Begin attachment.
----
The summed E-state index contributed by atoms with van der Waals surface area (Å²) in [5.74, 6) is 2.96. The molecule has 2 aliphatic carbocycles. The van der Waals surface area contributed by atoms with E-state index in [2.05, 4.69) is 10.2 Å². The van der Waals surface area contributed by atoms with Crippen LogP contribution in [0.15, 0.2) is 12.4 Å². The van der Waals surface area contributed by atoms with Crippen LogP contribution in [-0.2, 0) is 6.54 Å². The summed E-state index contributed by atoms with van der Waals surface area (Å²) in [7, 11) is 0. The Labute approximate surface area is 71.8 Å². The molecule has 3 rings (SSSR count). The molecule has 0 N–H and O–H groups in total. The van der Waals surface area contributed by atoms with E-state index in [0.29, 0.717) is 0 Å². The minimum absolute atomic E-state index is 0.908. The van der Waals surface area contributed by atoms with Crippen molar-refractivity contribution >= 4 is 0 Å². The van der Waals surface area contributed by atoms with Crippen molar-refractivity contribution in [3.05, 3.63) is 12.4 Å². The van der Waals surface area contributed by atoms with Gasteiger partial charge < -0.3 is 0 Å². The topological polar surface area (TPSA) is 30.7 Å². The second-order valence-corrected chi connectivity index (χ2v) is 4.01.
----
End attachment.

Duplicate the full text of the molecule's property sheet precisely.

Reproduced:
The summed E-state index contributed by atoms with van der Waals surface area (Å²) in [5.74, 6) is 2.96. The molecule has 2 aliphatic carbocycles. The van der Waals surface area contributed by atoms with E-state index in [2.05, 4.69) is 10.2 Å². The van der Waals surface area contributed by atoms with Crippen LogP contribution in [0.15, 0.2) is 12.4 Å². The van der Waals surface area contributed by atoms with Crippen LogP contribution in [-0.2, 0) is 6.54 Å². The summed E-state index contributed by atoms with van der Waals surface area (Å²) in [7, 11) is 0. The Labute approximate surface area is 71.8 Å². The molecule has 3 rings (SSSR count). The molecule has 0 N–H and O–H groups in total. The van der Waals surface area contributed by atoms with E-state index in [0.29, 0.717) is 0 Å². The minimum absolute atomic E-state index is 0.908. The van der Waals surface area contributed by atoms with Crippen molar-refractivity contribution >= 4 is 0 Å². The van der Waals surface area contributed by atoms with Crippen molar-refractivity contribution in [3.05, 3.63) is 12.4 Å². The van der Waals surface area contributed by atoms with Gasteiger partial charge < -0.3 is 0 Å². The topological polar surface area (TPSA) is 30.7 Å². The second-order valence-corrected chi connectivity index (χ2v) is 4.01.